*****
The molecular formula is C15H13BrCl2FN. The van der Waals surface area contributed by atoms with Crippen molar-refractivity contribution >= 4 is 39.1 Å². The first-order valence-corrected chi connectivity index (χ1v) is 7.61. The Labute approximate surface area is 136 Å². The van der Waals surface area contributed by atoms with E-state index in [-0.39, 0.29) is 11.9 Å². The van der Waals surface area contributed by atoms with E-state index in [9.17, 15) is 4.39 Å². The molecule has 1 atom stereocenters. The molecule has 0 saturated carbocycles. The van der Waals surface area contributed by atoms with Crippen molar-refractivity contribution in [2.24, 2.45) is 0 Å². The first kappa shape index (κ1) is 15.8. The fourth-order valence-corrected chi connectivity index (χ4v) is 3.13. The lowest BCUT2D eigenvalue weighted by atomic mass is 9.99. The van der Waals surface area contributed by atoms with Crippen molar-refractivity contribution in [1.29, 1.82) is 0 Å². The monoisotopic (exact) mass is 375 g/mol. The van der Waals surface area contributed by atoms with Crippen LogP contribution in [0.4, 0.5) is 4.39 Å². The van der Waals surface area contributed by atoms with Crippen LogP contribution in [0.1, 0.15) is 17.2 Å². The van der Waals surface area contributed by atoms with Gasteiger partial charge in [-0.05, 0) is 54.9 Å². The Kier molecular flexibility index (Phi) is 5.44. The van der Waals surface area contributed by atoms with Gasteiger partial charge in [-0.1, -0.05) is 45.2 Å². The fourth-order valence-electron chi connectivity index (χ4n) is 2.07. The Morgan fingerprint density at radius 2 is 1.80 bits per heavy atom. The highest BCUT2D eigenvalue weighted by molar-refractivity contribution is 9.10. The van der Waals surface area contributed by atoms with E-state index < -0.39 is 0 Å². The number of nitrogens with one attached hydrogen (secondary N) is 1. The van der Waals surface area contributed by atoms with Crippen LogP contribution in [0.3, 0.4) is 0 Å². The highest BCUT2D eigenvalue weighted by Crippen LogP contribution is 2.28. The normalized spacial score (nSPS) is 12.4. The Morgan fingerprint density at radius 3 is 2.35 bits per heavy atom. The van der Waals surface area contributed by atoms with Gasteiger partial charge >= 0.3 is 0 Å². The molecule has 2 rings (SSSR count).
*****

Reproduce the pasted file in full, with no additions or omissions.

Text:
The molecular formula is C15H13BrCl2FN. The van der Waals surface area contributed by atoms with Crippen molar-refractivity contribution >= 4 is 39.1 Å². The first-order valence-corrected chi connectivity index (χ1v) is 7.61. The Labute approximate surface area is 136 Å². The van der Waals surface area contributed by atoms with E-state index in [-0.39, 0.29) is 11.9 Å². The van der Waals surface area contributed by atoms with E-state index in [9.17, 15) is 4.39 Å². The molecule has 1 atom stereocenters. The molecule has 0 saturated carbocycles. The van der Waals surface area contributed by atoms with Crippen molar-refractivity contribution in [2.24, 2.45) is 0 Å². The first kappa shape index (κ1) is 15.8. The fourth-order valence-corrected chi connectivity index (χ4v) is 3.13. The lowest BCUT2D eigenvalue weighted by atomic mass is 9.99. The van der Waals surface area contributed by atoms with Crippen molar-refractivity contribution in [1.29, 1.82) is 0 Å². The monoisotopic (exact) mass is 375 g/mol. The van der Waals surface area contributed by atoms with Crippen LogP contribution in [0.4, 0.5) is 4.39 Å². The van der Waals surface area contributed by atoms with Crippen LogP contribution in [0.1, 0.15) is 17.2 Å². The van der Waals surface area contributed by atoms with Gasteiger partial charge in [-0.05, 0) is 54.9 Å². The Kier molecular flexibility index (Phi) is 5.44. The van der Waals surface area contributed by atoms with Gasteiger partial charge in [-0.1, -0.05) is 45.2 Å². The fourth-order valence-electron chi connectivity index (χ4n) is 2.07. The Morgan fingerprint density at radius 2 is 1.80 bits per heavy atom. The highest BCUT2D eigenvalue weighted by molar-refractivity contribution is 9.10. The van der Waals surface area contributed by atoms with E-state index < -0.39 is 0 Å². The number of nitrogens with one attached hydrogen (secondary N) is 1. The van der Waals surface area contributed by atoms with Crippen LogP contribution in [0.3, 0.4) is 0 Å². The highest BCUT2D eigenvalue weighted by Crippen LogP contribution is 2.28. The normalized spacial score (nSPS) is 12.4. The Morgan fingerprint density at radius 3 is 2.35 bits per heavy atom. The van der Waals surface area contributed by atoms with Gasteiger partial charge >= 0.3 is 0 Å². The molecule has 2 rings (SSSR count).